29th Sep 2023

No clear 'Qatargate effect' — but only half voters aware of EU election

  • Interest in the 2024 European election is at 56 percent among citizens - — higher than at the same point before the 2019 contest (Photo: Unsplash)
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The so-called Qatargate corruption allegations have had little effect on the image of the European Parliament so far, officials said on Tuesday (6 June) after the publication of a survey by Eurobarometer ahead of the EU elections next year.

Jaume Duch Guillot, the spokesperson of the parliament told reporters on Tuesday (6 June), that "if you look at the figures, you don't see the Qatargate effect", referring to the alleged bribery scandal rocking the institution since last December.

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The survey, done by Kantar, did not specifically ask people about the scandal. Pollsters inquired about the image of the parliament, its role, and its trust in the institutions.

Nevertheless, according to the research, 54 percent of respondents are satisfied with the way democracy works in the EU.

Interest in the European Parliament elections is at 56 percent among citizens — but only 45 percent are aware they are happening next year, according to the survey by the EU's public opinion office.

The interest is six percentage points higher than one year before the last European elections in 2019, for which parliament officials credit the higher visibility of the EU due to Brexit, Covid, and Russia's invasion of Ukraine.

Two-thirds of citizens (67 percent) say they are likely to vote if they were to be held next week, while 58 percent said so in 2018, a year before the previous election, and 71 percent of citizens acknowledge the impact the EU has on their daily lives.

However, only 45 percent of respondents know that there will be an election at the European level sometime next year. It is scheduled to take place on 6-9 June 2024.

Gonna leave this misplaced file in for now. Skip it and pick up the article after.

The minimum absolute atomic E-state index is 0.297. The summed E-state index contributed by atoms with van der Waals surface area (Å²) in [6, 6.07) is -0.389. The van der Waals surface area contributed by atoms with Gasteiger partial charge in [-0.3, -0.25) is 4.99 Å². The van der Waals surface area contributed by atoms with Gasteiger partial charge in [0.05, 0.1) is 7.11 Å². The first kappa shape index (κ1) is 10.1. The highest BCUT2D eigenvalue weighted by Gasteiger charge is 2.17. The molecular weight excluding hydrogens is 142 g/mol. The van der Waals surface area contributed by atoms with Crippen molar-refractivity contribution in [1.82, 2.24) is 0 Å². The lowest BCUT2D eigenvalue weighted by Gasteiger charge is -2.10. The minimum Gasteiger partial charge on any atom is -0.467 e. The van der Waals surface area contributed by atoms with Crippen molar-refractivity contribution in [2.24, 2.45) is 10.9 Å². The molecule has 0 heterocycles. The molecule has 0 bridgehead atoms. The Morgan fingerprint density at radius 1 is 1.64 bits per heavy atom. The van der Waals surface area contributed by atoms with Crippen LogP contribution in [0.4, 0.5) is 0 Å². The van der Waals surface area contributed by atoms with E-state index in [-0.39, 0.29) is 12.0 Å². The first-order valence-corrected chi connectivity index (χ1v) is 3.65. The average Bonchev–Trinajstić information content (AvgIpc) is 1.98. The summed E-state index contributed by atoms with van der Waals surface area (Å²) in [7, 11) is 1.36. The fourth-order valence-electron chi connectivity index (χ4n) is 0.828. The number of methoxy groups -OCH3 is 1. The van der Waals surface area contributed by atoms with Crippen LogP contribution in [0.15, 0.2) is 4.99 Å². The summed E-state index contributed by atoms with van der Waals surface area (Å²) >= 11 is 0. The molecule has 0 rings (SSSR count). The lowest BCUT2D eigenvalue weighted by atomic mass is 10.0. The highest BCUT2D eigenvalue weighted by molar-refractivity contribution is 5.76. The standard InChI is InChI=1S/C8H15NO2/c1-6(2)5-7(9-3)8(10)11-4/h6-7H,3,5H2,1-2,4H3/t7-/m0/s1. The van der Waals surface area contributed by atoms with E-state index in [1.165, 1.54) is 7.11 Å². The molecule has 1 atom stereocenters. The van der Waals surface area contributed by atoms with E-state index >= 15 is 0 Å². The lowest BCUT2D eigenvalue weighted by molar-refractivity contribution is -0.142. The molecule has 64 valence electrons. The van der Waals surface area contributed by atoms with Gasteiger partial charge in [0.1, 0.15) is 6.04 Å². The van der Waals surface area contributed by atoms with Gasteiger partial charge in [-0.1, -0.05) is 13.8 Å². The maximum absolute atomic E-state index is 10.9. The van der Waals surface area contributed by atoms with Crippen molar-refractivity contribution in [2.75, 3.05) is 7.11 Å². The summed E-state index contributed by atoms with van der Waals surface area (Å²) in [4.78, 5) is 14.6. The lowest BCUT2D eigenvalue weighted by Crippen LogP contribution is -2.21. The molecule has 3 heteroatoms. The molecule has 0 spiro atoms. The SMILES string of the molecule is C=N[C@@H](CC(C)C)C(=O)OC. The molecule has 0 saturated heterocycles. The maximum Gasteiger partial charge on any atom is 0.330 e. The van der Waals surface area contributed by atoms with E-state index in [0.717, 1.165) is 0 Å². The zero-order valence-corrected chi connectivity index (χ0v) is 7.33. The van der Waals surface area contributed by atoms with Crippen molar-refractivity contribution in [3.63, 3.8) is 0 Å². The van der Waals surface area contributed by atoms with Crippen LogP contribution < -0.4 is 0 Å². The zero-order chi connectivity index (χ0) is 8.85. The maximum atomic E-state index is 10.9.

"The closer the elections, the more and more people will be interested, and the more people will know. It is not surprising one year or two years before the elections, 50 or more than 50 percent of people know already that elections are coming," Jaume Duch Guillot said.

He said there is a positive trend compared to four and five years ago, an increase in the visibility of the EU in the past four years.

The positive image of the EU is largely the same as before the 2019 election, around 45 percent, despite having a peak of 52 percent last year during April and May, after Russia's attack against Ukraine, according to the poll commissioned by the parliament.

The image of the parliament also remained stable with 43 percent having a neutral image, 37 percent having a positive image, and 19 percent having a negative image.

However, when asked if they want to see the parliament play a more important role or a less important role, there has been a decrease of people who want a more important role for the assembly — from 63 percent (in 2020) to 54 percent currently.

More respondents in Slovakia, Denmark, the Czech Republic, Estonia, Austria, and Bulgaria want less of a role for the parliament.

Those who want less of a role for the parliament has been stable at around 27-29 percent across the EU.

Cost of living

Expectations about doing something about the cost of living crisis seem to be on the rise.

This time citizens seem to want the European Parliament to put the "fight against poverty and social exclusion" in first place, according to 38 percent of respondents. The second priority is public health (33 percent), action against climate change (31 percent), and support to the economy, and the creation of new jobs (31 percent).

Half of the respondents (50 percent) see a decline in their standard of living and expect this to carry on over the next year, according to the survey, while another 29 percent have not yet experienced such a reduction but expecting it to happen over the next year.

Most respondents (65 percent) say they are not satisfied with the measures taken by their own country to tackle the cost of living crisis, and 57 percent are not satisfied with what the EU has done to alleviate the situation.

A clear majority, 61 percent, of the respondents say that the overall situation is heading in the wrong direction.

As expectations seem to be on the rise with what the EU can do, the parliament has been engaged in trying to carve out more roles for itself, resembling more a national parliament.

It seeks to secure the right to propose legislation, which now lies with the EU Commission, and also wants to, through its lead candidate (the so-called Spitzenkandidat procedure), have an increased influence on who will the commission president be.

But so far, none of those classic national elements have been secured by the European parliament. Turnout of the 2019 elections was overall 50.66 percent, higher than the three previous elections before.


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